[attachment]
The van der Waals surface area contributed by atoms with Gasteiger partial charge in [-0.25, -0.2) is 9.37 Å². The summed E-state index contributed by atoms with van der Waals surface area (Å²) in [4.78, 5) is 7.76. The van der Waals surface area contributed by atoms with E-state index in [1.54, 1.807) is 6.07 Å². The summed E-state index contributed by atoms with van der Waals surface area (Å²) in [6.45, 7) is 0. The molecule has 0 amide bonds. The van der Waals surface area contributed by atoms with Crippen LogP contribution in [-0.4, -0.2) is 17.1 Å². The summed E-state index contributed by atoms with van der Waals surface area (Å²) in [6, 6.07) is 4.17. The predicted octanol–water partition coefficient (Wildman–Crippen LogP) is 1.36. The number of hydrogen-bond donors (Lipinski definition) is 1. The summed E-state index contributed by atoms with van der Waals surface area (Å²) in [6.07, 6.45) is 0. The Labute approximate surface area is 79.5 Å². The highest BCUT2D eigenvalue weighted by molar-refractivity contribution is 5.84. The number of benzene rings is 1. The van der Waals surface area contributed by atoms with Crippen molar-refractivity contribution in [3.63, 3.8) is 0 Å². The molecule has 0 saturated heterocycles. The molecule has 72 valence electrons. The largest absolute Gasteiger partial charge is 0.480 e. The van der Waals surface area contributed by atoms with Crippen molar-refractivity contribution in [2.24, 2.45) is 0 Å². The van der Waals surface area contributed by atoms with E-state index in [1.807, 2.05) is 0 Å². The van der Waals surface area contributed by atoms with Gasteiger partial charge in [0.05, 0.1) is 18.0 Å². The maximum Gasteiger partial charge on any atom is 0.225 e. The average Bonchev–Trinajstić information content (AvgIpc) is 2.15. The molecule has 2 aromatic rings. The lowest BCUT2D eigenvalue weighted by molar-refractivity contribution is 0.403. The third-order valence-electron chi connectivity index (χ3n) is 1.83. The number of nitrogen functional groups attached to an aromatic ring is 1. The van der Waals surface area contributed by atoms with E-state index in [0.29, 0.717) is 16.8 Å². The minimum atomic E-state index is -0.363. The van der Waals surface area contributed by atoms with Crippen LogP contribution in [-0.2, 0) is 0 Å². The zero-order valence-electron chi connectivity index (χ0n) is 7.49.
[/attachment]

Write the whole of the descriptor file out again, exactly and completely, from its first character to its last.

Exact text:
The van der Waals surface area contributed by atoms with Gasteiger partial charge in [-0.25, -0.2) is 9.37 Å². The summed E-state index contributed by atoms with van der Waals surface area (Å²) in [4.78, 5) is 7.76. The van der Waals surface area contributed by atoms with E-state index in [1.54, 1.807) is 6.07 Å². The summed E-state index contributed by atoms with van der Waals surface area (Å²) in [6.45, 7) is 0. The molecule has 0 amide bonds. The van der Waals surface area contributed by atoms with Crippen LogP contribution in [-0.4, -0.2) is 17.1 Å². The summed E-state index contributed by atoms with van der Waals surface area (Å²) in [6, 6.07) is 4.17. The predicted octanol–water partition coefficient (Wildman–Crippen LogP) is 1.36. The number of hydrogen-bond donors (Lipinski definition) is 1. The summed E-state index contributed by atoms with van der Waals surface area (Å²) in [6.07, 6.45) is 0. The Labute approximate surface area is 79.5 Å². The highest BCUT2D eigenvalue weighted by molar-refractivity contribution is 5.84. The number of benzene rings is 1. The van der Waals surface area contributed by atoms with Crippen molar-refractivity contribution in [3.63, 3.8) is 0 Å². The molecule has 0 saturated heterocycles. The molecule has 72 valence electrons. The largest absolute Gasteiger partial charge is 0.480 e. The van der Waals surface area contributed by atoms with Crippen molar-refractivity contribution in [2.24, 2.45) is 0 Å². The van der Waals surface area contributed by atoms with E-state index in [1.807, 2.05) is 0 Å². The van der Waals surface area contributed by atoms with Gasteiger partial charge in [0.05, 0.1) is 18.0 Å². The maximum Gasteiger partial charge on any atom is 0.225 e. The average Bonchev–Trinajstić information content (AvgIpc) is 2.15. The molecule has 2 aromatic rings. The lowest BCUT2D eigenvalue weighted by molar-refractivity contribution is 0.403. The third-order valence-electron chi connectivity index (χ3n) is 1.83. The number of nitrogen functional groups attached to an aromatic ring is 1. The van der Waals surface area contributed by atoms with E-state index in [0.29, 0.717) is 16.8 Å². The minimum atomic E-state index is -0.363. The van der Waals surface area contributed by atoms with Crippen LogP contribution in [-0.2, 0) is 0 Å². The zero-order valence-electron chi connectivity index (χ0n) is 7.49.